Feliciano and his conspirator Gabriel Lopez, [deceased], formerly of Trenton, committed a string of armed robberies in May and June of 2019 of businesses located in Mercer County, New Jersey, Union County, New Jersey, and Bucks County, Pennsylvania. Lopez entered the businesses, brandished a handgun, and demanded money from the store clerks working the register. After stealing the money, Lopez fled the scene with the assistance of Feliciano, who acted as the getaway driver. While fleeing the scene of one of the robberies, in Union County, New Jersey, Lopez fired a handgun at passing witnesses, shortly before being picked up by Feliciano. Feliciano admitted to conspiring with Lopez to commit eight robberies and aiding and abetting three robberies, including the Union County robbery at which a firearm was discharged.

Each of the Hobbs Act charges carries a maximum penalty of 20 years in prison. The charge of aiding and abetting the possession of a firearm that was discharged during a crime of violence carries a maximum penalty of life in prison and a mandatory minimum sentence of 10 years in prison. Each count also carries a maximum fine of up to $250,000 or twice the gross gain or loss from the offense, whichever is greatest. Sentencing is scheduled for July 18, 2022.

U.S. Attorney Sellinger credited special agents of the FBI, under the direction of Special Agent in Charge George M. Crouch Jr. in Newark, with the investigation leading to today’s guilty plea. He also thanked officers of the Hamilton Township, Trenton, Rahway, Morrisville, Bristol Township, and Lawrence Township Police Departments for their assistance.

The government is represented by Assistant U.S. Attorney Alexander E. Ramey of the U.S. Attorney’s Office Criminal Division in Trenton.


Defense counsel: Santos A. Perez Esq., Rochelle Park, New Jersey

Colts Neck Man Indicted for String of Bank Robberies

March 15, 2022

FREEHOLD, NJ (MONMOUTH)A Monmouth County Grand Jury has returned an indictment against a Colts Neck man accused of committing three bank robberies in various local municipalities over the course of about a month last fall, Acting Monmouth County Prosecutor Lori Linskey announced Tuesday.

Conor Kavanagh, 29, is charged with three counts of first-degree Armed Robbery.  

Shortly after 1:15 p.m. on Saturday, November 13, 2021, a person later identified as Kavanagh approached a teller window at the PNC Bank inside the Stop & Shop supermarket on Route 36 in Keyport, passed over a note indicating he was in possession of a weapon, and made off with a quantity of cash, leaving the scene in a green Toyota pickup truck.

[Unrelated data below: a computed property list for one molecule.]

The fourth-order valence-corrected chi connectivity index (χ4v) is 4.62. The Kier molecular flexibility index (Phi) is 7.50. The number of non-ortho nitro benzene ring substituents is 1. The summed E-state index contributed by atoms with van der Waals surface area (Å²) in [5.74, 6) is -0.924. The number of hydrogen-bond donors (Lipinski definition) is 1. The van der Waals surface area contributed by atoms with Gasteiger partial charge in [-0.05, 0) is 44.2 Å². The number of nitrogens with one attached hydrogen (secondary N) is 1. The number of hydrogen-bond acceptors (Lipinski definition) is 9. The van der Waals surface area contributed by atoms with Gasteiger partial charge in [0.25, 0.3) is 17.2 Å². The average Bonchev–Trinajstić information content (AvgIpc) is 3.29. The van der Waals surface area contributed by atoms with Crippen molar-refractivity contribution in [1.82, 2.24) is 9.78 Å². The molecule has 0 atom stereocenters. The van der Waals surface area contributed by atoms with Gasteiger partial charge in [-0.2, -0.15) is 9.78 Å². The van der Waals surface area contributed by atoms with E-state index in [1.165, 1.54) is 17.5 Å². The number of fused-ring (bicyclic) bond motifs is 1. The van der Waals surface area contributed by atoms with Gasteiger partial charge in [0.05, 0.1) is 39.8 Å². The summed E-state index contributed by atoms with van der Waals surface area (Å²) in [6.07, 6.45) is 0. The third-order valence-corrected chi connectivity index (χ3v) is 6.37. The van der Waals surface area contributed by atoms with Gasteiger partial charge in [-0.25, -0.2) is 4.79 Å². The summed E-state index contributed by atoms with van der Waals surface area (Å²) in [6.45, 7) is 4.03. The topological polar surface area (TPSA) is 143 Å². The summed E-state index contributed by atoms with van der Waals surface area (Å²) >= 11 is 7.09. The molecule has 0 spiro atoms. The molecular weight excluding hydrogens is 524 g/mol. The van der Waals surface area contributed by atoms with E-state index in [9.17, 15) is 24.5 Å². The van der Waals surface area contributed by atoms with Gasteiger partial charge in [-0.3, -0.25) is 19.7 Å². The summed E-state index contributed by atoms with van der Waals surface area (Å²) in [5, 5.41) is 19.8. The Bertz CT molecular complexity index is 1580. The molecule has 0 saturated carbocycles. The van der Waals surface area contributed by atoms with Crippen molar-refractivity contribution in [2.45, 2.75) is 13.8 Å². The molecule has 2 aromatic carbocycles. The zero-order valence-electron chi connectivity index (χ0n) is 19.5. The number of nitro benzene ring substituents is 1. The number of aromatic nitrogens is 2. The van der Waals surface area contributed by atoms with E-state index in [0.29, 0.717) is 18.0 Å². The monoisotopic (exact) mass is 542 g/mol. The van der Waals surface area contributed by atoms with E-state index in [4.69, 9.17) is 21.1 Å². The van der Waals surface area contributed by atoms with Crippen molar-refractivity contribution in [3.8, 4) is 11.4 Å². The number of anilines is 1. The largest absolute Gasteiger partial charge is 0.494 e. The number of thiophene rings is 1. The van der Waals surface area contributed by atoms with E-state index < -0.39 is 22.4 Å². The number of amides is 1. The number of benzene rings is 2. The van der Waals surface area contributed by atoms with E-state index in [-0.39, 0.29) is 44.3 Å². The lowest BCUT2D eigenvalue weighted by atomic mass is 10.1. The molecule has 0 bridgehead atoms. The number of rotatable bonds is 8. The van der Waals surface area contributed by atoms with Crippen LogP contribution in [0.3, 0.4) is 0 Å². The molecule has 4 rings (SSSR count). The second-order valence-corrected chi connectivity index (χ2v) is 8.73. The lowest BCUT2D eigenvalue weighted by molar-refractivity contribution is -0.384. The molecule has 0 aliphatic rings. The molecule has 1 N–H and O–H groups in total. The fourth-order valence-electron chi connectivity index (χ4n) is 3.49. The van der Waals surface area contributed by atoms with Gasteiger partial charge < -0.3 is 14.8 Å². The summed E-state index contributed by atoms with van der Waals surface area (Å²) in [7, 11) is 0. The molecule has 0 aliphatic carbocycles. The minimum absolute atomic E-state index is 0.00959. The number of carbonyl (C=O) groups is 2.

At approximately 4 p.m. on Tuesday, December 14, a bank robbery occurred at the Wells Fargo branch on Newman Springs Road in the Lincroft section of Middletown. The bank robbery was committed in identical fashion to the earlier one in Keyport, with the suspect wearing similar clothing, and he left the scene in a green Toyota pickup truck.

Three days later, on Friday, December 17, the Wells Fargo branch on Route 36 in Eatontown was robbed. Again, a suspect passed a note demanding money, indicating that he was in possession of a weapon.

Following the bank robbery in Middletown, Detectives from the Middletown Police Department developed information that led to Kavanagh being identified as a potential suspect. After the bank robbery in Eatontown, Middletown Detectives and assisting members of the FBI observed Kavanagh driving a green pickup truck that matched the description of the vehicle used in the earlier bank robberies, and placed him under arrest.

Detectives searched the pickup truck and located proceeds from the Eatontown bank robbery and the clothing the suspect was seen wearing on surveillance footage. They also located information pertaining to a storage unit in Shrewsbury, and a search of that location revealed proceeds from the Keyport and Middletown bank robberies. Additionally, a search of the cell phone Kavanagh was using contained evidence of online searches for local bank branches.

The Prosecutor’s Office would like to thank its partners with the Eatontown, Keyport, and Middletown police departments, as well as members of the FBI’s Newark office, for their invaluable assistance in this investigation.

Anyone with information about Kavanagh’s activities is urged to contact MCPO Detective Brian Migliorisi or Detective Jason Gold toll-free at (800) 533-7443.

This case is being prosecuted by Monmouth County Assistant Prosecutor Stephanie Dugan. Kavanagh is being represented by Edwin Wu, Esq., with an office in Freehold Borough.

If convicted of any of these criminal charges, Kavanagh would face a term of up to 20 years in state prison.

Despite these charges, every defendant is presumed innocent, unless and until found guilty beyond a reasonable doubt, following a trial at which the defendant has all of the trial rights guaranteed by the U.S. Constitution and State law.